woman reading newspaper

Rethinking Above the Fold Web Design

I have been developing websites for  nearly 15 years now. I have seen many trends come and go, but one design trend that persists is the mythical “fold.”

So what is “the fold?” How do you go above or survive below it? As with many early web design concepts, “the fold” is rooted in print design:

Above the fold

Above the fold is the upper half of the front page of a newspaper where an important news story or photograph is often located. Source

The big story! The awesome photo! All on the front page when the newspaper is folded in half. All designed within a known height and width with the thought that all people passing by the newsstand will see it displayed exactly the same way.

The digital divergence

Most early web designers came from a print background, so it makes sense that many of the original practices of web design have roots in print layout. For websites, “above the fold” came to mean any parts of a webpage that could be seen without scrolling down. Source

So what does that mean today?

If you have any hand in web design, you have experienced this:

  • You design a website for a client. The design is rock solid. You know their brand, you know their story, you have chosen amazing graphics and the use of color kicks ass.
  • You load the site with all their content and choose the ideal typography.
  • You send your client a link for approval with confidence.

What happens next?

You get the following feedback: The design is awesome… BUT when they open the site on their computer they don’t see… [fill in the blank with multiple pieces of content] …without scrolling. Can we just move…[ fill in the blank with multiple pieces of content]… so all of our visitors can see it without scrolling?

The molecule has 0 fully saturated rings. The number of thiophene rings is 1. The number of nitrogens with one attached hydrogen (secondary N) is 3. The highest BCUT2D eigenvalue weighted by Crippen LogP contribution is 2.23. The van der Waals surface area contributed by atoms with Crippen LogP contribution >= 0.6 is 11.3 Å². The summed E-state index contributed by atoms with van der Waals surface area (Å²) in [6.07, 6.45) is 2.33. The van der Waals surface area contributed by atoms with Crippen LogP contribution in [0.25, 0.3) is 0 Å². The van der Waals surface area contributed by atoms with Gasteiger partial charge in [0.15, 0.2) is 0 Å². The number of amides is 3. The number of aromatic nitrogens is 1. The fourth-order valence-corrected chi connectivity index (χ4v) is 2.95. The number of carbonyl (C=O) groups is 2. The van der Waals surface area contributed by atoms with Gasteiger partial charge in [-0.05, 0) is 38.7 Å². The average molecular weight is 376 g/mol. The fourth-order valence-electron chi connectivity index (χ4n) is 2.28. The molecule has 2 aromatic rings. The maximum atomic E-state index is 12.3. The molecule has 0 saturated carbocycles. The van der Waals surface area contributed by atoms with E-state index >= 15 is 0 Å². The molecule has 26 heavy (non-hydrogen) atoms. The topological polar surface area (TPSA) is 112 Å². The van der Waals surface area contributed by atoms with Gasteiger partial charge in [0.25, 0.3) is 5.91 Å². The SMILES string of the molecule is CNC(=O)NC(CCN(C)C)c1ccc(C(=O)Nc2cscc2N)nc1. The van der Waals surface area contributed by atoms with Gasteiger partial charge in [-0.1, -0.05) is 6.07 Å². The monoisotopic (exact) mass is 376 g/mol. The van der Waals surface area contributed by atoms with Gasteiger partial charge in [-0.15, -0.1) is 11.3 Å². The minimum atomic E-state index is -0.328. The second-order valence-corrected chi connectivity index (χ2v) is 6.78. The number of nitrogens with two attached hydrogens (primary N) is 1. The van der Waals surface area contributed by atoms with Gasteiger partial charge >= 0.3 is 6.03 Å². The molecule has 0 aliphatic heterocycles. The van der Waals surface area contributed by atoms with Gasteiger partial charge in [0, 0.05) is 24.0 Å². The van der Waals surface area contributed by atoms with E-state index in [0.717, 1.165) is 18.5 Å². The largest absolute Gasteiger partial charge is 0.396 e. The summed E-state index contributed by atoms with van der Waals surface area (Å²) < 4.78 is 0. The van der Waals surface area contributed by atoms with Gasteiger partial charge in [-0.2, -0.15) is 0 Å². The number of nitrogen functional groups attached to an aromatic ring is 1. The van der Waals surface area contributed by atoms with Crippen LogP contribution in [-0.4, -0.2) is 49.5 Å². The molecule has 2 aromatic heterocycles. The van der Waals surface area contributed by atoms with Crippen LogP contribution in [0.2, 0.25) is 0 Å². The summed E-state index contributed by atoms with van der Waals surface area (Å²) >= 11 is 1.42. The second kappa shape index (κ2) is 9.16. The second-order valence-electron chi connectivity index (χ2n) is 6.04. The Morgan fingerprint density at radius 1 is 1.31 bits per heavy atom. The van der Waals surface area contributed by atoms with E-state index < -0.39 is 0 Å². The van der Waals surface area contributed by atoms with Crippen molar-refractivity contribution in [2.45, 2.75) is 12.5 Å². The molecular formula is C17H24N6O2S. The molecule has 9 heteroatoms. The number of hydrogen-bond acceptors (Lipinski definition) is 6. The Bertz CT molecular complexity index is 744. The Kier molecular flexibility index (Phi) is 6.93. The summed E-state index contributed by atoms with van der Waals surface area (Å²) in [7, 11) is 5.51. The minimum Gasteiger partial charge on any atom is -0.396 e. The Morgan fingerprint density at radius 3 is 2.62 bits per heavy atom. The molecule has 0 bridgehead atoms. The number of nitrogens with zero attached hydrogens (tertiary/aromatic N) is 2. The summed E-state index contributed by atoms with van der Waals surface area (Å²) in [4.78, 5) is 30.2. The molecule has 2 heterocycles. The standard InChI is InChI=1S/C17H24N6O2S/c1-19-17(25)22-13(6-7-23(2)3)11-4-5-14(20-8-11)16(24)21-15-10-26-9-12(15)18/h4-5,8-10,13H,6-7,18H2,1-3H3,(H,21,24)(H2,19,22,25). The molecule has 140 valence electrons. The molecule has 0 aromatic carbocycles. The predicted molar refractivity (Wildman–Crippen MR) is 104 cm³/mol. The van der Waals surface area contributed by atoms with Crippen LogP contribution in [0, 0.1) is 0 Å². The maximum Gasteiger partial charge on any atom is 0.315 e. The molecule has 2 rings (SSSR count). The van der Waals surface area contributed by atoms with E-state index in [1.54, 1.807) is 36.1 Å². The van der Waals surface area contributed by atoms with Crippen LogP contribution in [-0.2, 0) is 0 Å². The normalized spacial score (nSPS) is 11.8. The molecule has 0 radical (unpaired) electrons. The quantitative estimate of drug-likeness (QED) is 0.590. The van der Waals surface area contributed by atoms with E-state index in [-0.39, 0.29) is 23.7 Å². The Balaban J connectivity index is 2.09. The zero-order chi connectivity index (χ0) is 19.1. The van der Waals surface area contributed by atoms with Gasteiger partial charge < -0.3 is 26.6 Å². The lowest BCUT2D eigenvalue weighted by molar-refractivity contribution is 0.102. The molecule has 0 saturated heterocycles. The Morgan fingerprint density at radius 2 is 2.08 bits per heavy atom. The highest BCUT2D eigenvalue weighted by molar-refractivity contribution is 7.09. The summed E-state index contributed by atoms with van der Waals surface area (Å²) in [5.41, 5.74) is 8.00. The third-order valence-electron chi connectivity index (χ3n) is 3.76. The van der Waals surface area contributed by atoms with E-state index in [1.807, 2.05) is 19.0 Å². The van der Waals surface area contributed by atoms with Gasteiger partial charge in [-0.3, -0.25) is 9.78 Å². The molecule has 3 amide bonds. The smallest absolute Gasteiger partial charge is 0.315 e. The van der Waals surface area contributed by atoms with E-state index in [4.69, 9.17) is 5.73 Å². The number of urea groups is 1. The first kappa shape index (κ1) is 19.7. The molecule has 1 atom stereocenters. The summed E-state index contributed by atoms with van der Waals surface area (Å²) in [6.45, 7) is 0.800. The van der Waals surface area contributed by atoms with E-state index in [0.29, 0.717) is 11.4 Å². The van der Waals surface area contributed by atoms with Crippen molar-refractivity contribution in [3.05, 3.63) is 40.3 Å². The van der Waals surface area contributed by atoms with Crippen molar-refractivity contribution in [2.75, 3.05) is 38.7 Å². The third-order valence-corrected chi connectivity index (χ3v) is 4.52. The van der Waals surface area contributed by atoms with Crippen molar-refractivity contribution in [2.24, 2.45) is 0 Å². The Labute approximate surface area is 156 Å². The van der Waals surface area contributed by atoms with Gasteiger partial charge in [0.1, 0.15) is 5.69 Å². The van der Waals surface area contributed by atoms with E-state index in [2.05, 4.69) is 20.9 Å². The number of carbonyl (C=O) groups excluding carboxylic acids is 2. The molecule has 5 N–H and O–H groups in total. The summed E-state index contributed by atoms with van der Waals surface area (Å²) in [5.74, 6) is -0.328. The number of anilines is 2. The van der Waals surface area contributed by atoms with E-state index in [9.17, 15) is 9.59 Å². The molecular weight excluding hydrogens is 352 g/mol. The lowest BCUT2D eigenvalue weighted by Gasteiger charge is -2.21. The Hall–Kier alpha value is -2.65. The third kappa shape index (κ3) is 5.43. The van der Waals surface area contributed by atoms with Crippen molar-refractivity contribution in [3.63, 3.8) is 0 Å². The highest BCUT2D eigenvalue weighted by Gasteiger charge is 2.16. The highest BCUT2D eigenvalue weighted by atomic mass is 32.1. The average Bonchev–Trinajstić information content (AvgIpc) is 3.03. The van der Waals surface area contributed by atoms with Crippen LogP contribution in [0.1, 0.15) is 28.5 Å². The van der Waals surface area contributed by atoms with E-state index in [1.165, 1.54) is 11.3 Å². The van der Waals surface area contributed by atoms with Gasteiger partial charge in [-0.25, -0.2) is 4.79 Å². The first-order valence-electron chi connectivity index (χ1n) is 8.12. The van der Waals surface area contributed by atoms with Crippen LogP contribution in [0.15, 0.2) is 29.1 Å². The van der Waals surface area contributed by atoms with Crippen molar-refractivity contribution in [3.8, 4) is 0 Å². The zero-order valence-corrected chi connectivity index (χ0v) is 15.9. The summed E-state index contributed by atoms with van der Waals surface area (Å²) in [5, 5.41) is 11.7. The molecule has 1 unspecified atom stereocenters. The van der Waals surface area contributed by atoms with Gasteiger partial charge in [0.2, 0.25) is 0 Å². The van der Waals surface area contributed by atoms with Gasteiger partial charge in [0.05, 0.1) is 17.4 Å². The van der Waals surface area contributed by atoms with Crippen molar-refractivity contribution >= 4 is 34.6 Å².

Sigh. Goodbye clean design. Farewell sleek layout.

Webpage on laptop computerThe case against “the fold”

We have all gone to a website that we know is bad. It’s cluttered with information; there isn’t much space; call to actions are unclear. So what happens then? We leave. We had every relevant piece of data about this company “above the fold,” and it still couldn’t hold our attention.

That’s why we’re revising our thinking when it comes to designing for “the fold.” Unlike a newspaper editor, we have no idea how visitors will view our site. They may be using a super high resolution flat panel monitor or they may be sitting at grandma’s house rockin’ her Windows ’98 with a 500-lb., 15-inch monitor.

But monitor size is just one variable. Combine that with other factors – browser, resolution, extensions – and you’ll see the vast differences. (Don’t believe us? Download the latest versions of Google Chrome, Mozilla Firefox, Internet Explorer & Safari and see for yourself. “The Fold” will be a bit different on each one.) And we haven’t even opened up what is by far the biggest hornets’ nest in design: mobile. (See: iPhone (4, 4s, 5)?, iPads, (Mini too), Touchsmart, Yoga, Transformer, the entire Samsung Galaxy family.)

So what’s a developer to do?

The bottom line is we have no idea how much real estate we have “above the fold” for any visitor. But you know what we do have? A compelling story. Scrolling is the most natural movement we make, both on desktop and mobile devices. Recent studies indicate that many users are more comfortable with scrolling than with clicking to another page. Take advantage of all the real estate you’ve got, and trust that your readers will stick with the content.

After all, that’s what got you here, isn’t it?

If you want to dive deeper into “the fold,” visit: Life Below 600Unfolding the Fold and Blasting the Myth of the Fold.